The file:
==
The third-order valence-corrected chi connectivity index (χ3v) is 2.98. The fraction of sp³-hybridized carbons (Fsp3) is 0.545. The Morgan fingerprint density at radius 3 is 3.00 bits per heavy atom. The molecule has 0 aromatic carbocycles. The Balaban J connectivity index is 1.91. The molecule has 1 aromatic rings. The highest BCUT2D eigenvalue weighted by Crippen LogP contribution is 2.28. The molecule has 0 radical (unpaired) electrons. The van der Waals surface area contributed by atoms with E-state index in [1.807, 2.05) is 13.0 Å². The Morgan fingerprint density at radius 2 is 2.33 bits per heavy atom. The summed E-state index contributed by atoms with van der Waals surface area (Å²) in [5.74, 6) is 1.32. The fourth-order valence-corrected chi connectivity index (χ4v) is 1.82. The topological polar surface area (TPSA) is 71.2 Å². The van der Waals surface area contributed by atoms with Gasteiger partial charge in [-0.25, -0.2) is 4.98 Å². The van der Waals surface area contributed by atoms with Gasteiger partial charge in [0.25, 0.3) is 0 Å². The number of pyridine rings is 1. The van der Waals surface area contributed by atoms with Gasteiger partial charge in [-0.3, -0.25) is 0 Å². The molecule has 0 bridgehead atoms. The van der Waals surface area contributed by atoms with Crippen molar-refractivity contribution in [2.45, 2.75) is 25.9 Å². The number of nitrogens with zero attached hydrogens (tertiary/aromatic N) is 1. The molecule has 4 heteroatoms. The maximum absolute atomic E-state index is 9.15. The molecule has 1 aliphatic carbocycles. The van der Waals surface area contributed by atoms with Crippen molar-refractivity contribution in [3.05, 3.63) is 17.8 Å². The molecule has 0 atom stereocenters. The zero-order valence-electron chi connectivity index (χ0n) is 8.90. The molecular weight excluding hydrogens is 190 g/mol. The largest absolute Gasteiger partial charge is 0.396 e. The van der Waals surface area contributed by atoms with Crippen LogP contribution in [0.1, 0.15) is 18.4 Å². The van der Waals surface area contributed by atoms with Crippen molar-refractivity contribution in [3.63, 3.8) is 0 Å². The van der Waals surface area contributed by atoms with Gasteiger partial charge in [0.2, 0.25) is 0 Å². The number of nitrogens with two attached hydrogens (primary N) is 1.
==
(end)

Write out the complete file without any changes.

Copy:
The third-order valence-corrected chi connectivity index (χ3v) is 2.98. The fraction of sp³-hybridized carbons (Fsp3) is 0.545. The Morgan fingerprint density at radius 3 is 3.00 bits per heavy atom. The molecule has 0 aromatic carbocycles. The Balaban J connectivity index is 1.91. The molecule has 1 aromatic rings. The highest BCUT2D eigenvalue weighted by Crippen LogP contribution is 2.28. The molecule has 0 radical (unpaired) electrons. The van der Waals surface area contributed by atoms with E-state index in [1.807, 2.05) is 13.0 Å². The Morgan fingerprint density at radius 2 is 2.33 bits per heavy atom. The summed E-state index contributed by atoms with van der Waals surface area (Å²) in [5.74, 6) is 1.32. The fourth-order valence-corrected chi connectivity index (χ4v) is 1.82. The topological polar surface area (TPSA) is 71.2 Å². The van der Waals surface area contributed by atoms with Gasteiger partial charge in [-0.25, -0.2) is 4.98 Å². The van der Waals surface area contributed by atoms with Gasteiger partial charge in [0.25, 0.3) is 0 Å². The number of pyridine rings is 1. The van der Waals surface area contributed by atoms with Gasteiger partial charge in [-0.3, -0.25) is 0 Å². The molecule has 0 bridgehead atoms. The van der Waals surface area contributed by atoms with Crippen molar-refractivity contribution in [2.45, 2.75) is 25.9 Å². The number of nitrogens with zero attached hydrogens (tertiary/aromatic N) is 1. The molecule has 4 heteroatoms. The maximum absolute atomic E-state index is 9.15. The molecule has 1 aliphatic carbocycles. The van der Waals surface area contributed by atoms with Crippen molar-refractivity contribution in [3.05, 3.63) is 17.8 Å². The molecule has 0 atom stereocenters. The zero-order valence-electron chi connectivity index (χ0n) is 8.90. The molecular weight excluding hydrogens is 190 g/mol. The largest absolute Gasteiger partial charge is 0.396 e. The van der Waals surface area contributed by atoms with Crippen LogP contribution in [0.1, 0.15) is 18.4 Å². The van der Waals surface area contributed by atoms with Crippen molar-refractivity contribution in [3.63, 3.8) is 0 Å². The van der Waals surface area contributed by atoms with Gasteiger partial charge in [0.2, 0.25) is 0 Å². The number of nitrogens with two attached hydrogens (primary N) is 1.